8. porthos

    Oracle Team USA

    I will just dump my thoughts here. I apologize if this should be sent somewhere else. To understand what Spooner and his attorneys are trying to do with the visa argument, you need to understand just a bit about employment law. Employees are one of two types: (1) those who can be fired at will; and (2) those that can only be fired for cause. An employment agreement between the employer and employee typically spells out when and under what circumstances an employer may terminate an employee, but not always. Employee handbooks and other, similar employment documents can also determine what termination rights the employer has. In any termination suit between an employee and employer, the employee always seeks to characterize himself or herself as one who could only be terminated for cause, and the employer always seeks to characterize the employee as terminable at-will. That characterization is crucial because if the employee is at will (i.e., one who can be fired by the employer at any time for any reason), then the employee has no right to expect future wages and the employee's wrongful termination claim evaporates. Conversely, if the court deems the employee as one who can only be fired for cause, then the employer will be on the hook for future wages if it terminated the employee without cause. Spooner and his attorneys are trying like hell to characterize Spooner as an employee who could only be terminated for cause and that is where his visa argument comes in. Spooner's contract with Oracle contains pretty clear language that Oracle could terminate him at any time, which is pretty strong evidence that Spooner was an employee at-will. Indeed, it was that clear language that led the Court to deny Spooner's first request to arrest Boat 4, ruling that Spooner could have no wrongful termination claim against the boat where his contract permitted Oracle to fire him whenever it wished. To counter that, Spooner filed an Amended Complaint containing the visa allegations. More specifically, Spooner alleged that he obtained his visa based on a representation to the INS that he had a contract for a fixed period of time. Spooner insinuates -- but does not allege directly -- that INS would not have granted him an O-1 visa if he did not have a contract for a fixed period of time. In other words, Spooner is essentially arguing that the Court must find that Spooner's contract was not at-will but rather was for-cause because the alternative, where he could be fired by Oracle at any time, would end up working a fraud on the INS. That, argues Spooner, violates public policy. I suspect -- and this is what your immigration attorney friend might be able to confirm -- that the INS doesn't give a shit whether Oracle could terminate Spooner at will. As far as I can tell from the regulations governing O-1 visas, the INS only cares that the person seeking the O-1 visa is coming to the United States for an athletic or competitive event. That event has to conclude itself within four years, as the visa is good for three years and can be extended for one. In other words, the visa only places restrictions on how long a person can be here, and not how short a person can be here. In that regard, the INS may have been interested in the term of the contract (and wanted to see Spooner's contract) only to confirm whether the person applying for the visa was anticipating being in the United States for more than four years. If the contract term was for less than four years -- and Spooner's was -- then I suspect that is all the INS cared about. That Oracle could terminate Spooner before the end of the term likely was of little consequence to the INS. If the INS didn't care that Oracle could terminate Spooner before the end of the contract, there was no fraud worked on the INS, there was no violation of public policy, and Spooner can't use those arguments to turn his at-will contract into a just-cause contract. Those are the questions I would ask an immigration attorney. I hope that helps.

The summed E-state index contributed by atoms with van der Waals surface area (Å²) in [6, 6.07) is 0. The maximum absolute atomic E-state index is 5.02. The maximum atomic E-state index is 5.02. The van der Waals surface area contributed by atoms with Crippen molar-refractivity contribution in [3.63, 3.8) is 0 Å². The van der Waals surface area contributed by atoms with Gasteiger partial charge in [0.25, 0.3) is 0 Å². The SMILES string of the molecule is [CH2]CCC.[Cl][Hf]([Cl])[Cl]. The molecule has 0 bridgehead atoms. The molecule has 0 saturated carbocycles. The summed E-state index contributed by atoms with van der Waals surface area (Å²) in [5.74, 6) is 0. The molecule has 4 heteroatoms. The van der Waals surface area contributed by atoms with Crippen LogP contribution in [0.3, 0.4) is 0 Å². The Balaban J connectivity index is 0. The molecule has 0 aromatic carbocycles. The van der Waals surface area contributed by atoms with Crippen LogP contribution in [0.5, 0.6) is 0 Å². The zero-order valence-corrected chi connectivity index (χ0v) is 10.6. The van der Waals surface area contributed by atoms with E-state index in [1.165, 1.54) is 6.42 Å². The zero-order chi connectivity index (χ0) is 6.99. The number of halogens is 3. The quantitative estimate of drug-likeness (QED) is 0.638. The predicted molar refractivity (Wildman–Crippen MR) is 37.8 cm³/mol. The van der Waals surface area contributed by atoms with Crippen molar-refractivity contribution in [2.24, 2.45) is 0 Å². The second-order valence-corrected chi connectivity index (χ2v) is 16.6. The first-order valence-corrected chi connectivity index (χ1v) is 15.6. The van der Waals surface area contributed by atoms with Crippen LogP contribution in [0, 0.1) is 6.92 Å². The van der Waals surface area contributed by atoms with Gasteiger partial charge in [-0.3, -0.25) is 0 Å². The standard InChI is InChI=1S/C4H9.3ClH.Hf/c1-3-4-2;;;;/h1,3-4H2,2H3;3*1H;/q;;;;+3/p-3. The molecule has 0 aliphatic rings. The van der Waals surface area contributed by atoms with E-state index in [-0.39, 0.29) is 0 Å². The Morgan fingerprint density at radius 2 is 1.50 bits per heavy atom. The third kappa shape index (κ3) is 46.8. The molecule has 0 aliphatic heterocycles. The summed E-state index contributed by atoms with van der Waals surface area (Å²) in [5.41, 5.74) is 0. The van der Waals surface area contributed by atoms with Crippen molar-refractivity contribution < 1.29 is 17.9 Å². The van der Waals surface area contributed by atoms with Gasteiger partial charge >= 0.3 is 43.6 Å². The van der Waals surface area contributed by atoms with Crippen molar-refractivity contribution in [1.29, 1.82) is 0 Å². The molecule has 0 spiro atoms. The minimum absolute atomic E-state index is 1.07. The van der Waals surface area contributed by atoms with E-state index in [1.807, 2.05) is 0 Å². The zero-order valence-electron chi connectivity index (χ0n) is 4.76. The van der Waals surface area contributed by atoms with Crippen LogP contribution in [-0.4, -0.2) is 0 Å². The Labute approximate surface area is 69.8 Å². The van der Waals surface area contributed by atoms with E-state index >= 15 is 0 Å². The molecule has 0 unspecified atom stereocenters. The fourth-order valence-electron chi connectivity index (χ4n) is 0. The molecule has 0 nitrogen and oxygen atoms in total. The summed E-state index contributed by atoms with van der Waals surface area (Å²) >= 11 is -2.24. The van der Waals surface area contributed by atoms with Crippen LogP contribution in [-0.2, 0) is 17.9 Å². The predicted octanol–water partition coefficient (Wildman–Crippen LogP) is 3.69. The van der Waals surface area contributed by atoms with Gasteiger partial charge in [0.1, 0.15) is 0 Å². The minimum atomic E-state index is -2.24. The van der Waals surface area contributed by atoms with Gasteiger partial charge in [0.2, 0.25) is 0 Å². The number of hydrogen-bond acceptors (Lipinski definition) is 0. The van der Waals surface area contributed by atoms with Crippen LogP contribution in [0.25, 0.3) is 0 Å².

9. porthos

    Oracle Team USA

    I will get some thoughts to you offline. I don't want to clutter things up here.
  10. porthos

    Oracle Team USA